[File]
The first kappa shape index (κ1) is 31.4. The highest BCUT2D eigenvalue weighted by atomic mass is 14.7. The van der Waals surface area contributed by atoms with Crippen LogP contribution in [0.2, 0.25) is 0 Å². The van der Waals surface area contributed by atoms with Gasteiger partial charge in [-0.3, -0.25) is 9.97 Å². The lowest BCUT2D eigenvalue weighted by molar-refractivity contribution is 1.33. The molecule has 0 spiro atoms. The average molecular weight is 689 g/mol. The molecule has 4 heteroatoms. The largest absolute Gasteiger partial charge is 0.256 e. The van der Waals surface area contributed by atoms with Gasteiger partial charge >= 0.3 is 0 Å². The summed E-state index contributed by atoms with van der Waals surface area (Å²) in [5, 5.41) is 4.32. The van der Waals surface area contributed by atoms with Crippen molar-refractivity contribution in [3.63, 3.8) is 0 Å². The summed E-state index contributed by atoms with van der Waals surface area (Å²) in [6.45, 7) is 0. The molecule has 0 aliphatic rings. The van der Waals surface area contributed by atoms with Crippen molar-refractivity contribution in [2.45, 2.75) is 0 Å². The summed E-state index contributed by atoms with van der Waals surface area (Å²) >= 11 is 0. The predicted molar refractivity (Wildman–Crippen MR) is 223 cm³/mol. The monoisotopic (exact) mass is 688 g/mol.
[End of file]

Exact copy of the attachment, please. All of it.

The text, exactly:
The first kappa shape index (κ1) is 31.4. The highest BCUT2D eigenvalue weighted by atomic mass is 14.7. The van der Waals surface area contributed by atoms with Crippen LogP contribution in [0.2, 0.25) is 0 Å². The van der Waals surface area contributed by atoms with Gasteiger partial charge in [-0.3, -0.25) is 9.97 Å². The lowest BCUT2D eigenvalue weighted by molar-refractivity contribution is 1.33. The molecule has 0 spiro atoms. The average molecular weight is 689 g/mol. The molecule has 4 heteroatoms. The largest absolute Gasteiger partial charge is 0.256 e. The van der Waals surface area contributed by atoms with Gasteiger partial charge >= 0.3 is 0 Å². The summed E-state index contributed by atoms with van der Waals surface area (Å²) in [5, 5.41) is 4.32. The van der Waals surface area contributed by atoms with Crippen molar-refractivity contribution in [3.63, 3.8) is 0 Å². The summed E-state index contributed by atoms with van der Waals surface area (Å²) in [6.45, 7) is 0. The molecule has 0 aliphatic rings. The van der Waals surface area contributed by atoms with Crippen molar-refractivity contribution in [2.45, 2.75) is 0 Å². The summed E-state index contributed by atoms with van der Waals surface area (Å²) >= 11 is 0. The predicted molar refractivity (Wildman–Crippen MR) is 223 cm³/mol. The monoisotopic (exact) mass is 688 g/mol.